The Ghana Enterprises Agency (GEA) has injected more than GH¢1.6 billion to develop and alleviate the impact of the coronavirus (COVID-19) pandemic on micro, small and medium enterprises (MSMEs) in the country.
The funds were injected into over 13 programmes between 2017 and 2020.
Among the services provided were business formalisation, access to finance and markets.
For the period, the agency also provided various interventions to 635,890 persons, with women constituting more than 60 per cent of those who benefited.
Assisting new businesses
Taking her turn at the 73rd Annual New Year School and Conference in Accra on January 26, the Chief Executive Officer (CEO) of GEA, Mrs Kosi Yankey-Ayeh, said the government, through the GEA, was focusing on transforming and developing the MSMEs sector, as well as assisting new businesses, particularly those owned by women.
She said the government’s priority was to provide clear direction through the development of the National MSME and Entrepreneurship Policy, which aided in the passage of the Ghana Enterprises Agency Act, 2020 (Act 1043), the Act that resulted in the transformation of the former NBSSI.
“We are also doing our part by preparing businesses to take advantage of the African Continental Free Trade Area (AfCFTA) by forming partnerships with relevant institutions to provide assistance to MSMEs in branding and packaging, e-Commerce, and product certification via the Food and Drugs Authority (FDA) and the Ghana Standards Authority (GSA).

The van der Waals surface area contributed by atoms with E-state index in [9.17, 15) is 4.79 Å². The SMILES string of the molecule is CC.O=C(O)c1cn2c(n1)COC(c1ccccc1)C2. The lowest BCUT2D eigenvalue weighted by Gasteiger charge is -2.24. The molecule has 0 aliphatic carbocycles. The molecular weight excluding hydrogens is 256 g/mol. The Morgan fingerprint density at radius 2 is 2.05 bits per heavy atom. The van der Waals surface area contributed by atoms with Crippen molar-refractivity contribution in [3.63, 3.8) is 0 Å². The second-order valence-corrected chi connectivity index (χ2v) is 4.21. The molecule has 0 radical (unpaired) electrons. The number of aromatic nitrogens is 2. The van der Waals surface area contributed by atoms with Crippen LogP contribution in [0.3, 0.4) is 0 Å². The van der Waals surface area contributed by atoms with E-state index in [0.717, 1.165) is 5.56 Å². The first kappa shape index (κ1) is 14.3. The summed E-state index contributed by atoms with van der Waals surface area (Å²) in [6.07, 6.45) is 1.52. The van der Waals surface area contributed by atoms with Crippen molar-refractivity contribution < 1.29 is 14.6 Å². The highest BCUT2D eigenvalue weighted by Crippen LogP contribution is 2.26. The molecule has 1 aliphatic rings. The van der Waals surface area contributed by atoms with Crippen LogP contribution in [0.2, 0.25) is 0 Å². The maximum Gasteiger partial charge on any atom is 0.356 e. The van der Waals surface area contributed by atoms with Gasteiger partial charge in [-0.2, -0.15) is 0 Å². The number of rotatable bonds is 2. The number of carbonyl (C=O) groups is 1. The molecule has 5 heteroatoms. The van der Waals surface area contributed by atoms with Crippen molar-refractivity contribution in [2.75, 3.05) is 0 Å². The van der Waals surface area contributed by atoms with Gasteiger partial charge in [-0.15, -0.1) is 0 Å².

“Over 13 programmes have been implemented, with a total financial commitment of GH¢1.6 billion,” she said.
Mrs Yankey-Ayeh noted that the Coronavirus Alleviation Programme Business Support Scheme (CAPBuSS) set up by the government to cushion small businesses from the impact of the pandemic was one of the key initiatives introduced within the period.
She said through CAPBuSS, GEA supported 302,001 businesses with loans totaling GH¢523.11 million.
She said the good news was that over 60 per cent of the beneficiaries were women and the majority in the informal sector.
“Through COVID-19 Recovery and Resilience Programme financed by the Mastercard Foundation, some GH¢22.3 million in grants and GH¢12.2 million in loans have been disbursed to 19,306 MSMEs in the formal and informal sectors.
“Mastercard Foundation Young Africa Works, which focuses on job creation through entrepreneurship, where 24,426 businesses of young entrepreneurs, have been improved; 16,731 representing 81 per cent are females. 13,884 jobs have also been created (5,212 males, 8,672 females).
“WIDU Project: Diaspora redirects remittances into sustainable investments for start-ups and small businesses. 50 per cent matching fund.
Under the WIDU project a total grant of €34,8776 invested to 152 beneficiaries with 456 jobs created across the country.
SNV GREEN Project: The objective is to support entrepreneurs and green SMEs to increase their operations. A total of up to €25,000 per SME was awarded in the form of matching grants to eight selected SMEs last year,” she said.
She said that GEA was implementing an SME grant financed by the World Bank to support MSMEs whose operations have been negatively impacted by COVID-19.
Mrs Yankey-Ayeh called on the youth to rely on their talents and initiatives to create the Ghanaian dream.
The Ghanaian dream, she said, was “a Ghana with sustainable jobs that the youth and the country as a whole can benefit from”.
She said the GEA had been mandated to create an enabling environment and support the youth to see to the realisation of that dream.
The agency, through its 200 offices around the country, provides, among others, business advisory services.
Source: Graphic online